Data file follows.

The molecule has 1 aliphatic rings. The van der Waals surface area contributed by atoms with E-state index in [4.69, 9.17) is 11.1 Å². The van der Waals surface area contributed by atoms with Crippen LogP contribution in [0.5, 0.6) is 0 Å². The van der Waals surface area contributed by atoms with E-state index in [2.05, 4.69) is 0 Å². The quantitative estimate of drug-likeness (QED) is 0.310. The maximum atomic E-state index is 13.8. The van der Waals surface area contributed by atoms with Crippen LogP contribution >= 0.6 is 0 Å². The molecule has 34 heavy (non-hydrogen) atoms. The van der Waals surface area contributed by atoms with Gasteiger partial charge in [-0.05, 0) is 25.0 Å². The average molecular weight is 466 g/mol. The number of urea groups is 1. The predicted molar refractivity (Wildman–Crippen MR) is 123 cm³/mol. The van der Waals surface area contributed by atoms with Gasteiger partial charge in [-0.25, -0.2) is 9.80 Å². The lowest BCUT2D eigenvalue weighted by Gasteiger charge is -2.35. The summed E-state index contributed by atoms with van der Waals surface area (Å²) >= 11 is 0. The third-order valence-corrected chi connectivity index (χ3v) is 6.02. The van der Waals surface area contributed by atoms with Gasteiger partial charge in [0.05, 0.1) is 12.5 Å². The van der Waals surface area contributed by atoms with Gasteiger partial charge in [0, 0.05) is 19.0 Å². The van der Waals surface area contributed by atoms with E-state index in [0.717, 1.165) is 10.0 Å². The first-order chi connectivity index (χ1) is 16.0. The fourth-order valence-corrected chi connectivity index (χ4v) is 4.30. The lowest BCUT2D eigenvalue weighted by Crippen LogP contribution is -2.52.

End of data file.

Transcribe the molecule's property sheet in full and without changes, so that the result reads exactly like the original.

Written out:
The molecule has 1 aliphatic rings. The van der Waals surface area contributed by atoms with E-state index in [4.69, 9.17) is 11.1 Å². The van der Waals surface area contributed by atoms with Crippen LogP contribution in [0.5, 0.6) is 0 Å². The van der Waals surface area contributed by atoms with E-state index in [2.05, 4.69) is 0 Å². The quantitative estimate of drug-likeness (QED) is 0.310. The maximum atomic E-state index is 13.8. The van der Waals surface area contributed by atoms with Crippen LogP contribution >= 0.6 is 0 Å². The molecule has 34 heavy (non-hydrogen) atoms. The van der Waals surface area contributed by atoms with Gasteiger partial charge in [-0.05, 0) is 25.0 Å². The average molecular weight is 466 g/mol. The number of urea groups is 1. The predicted molar refractivity (Wildman–Crippen MR) is 123 cm³/mol. The van der Waals surface area contributed by atoms with Gasteiger partial charge in [-0.25, -0.2) is 9.80 Å². The lowest BCUT2D eigenvalue weighted by Gasteiger charge is -2.35. The summed E-state index contributed by atoms with van der Waals surface area (Å²) >= 11 is 0. The third-order valence-corrected chi connectivity index (χ3v) is 6.02. The van der Waals surface area contributed by atoms with Gasteiger partial charge in [0.05, 0.1) is 12.5 Å². The van der Waals surface area contributed by atoms with Gasteiger partial charge in [0, 0.05) is 19.0 Å². The van der Waals surface area contributed by atoms with E-state index in [0.717, 1.165) is 10.0 Å². The first-order chi connectivity index (χ1) is 16.0. The fourth-order valence-corrected chi connectivity index (χ4v) is 4.30. The lowest BCUT2D eigenvalue weighted by Crippen LogP contribution is -2.52.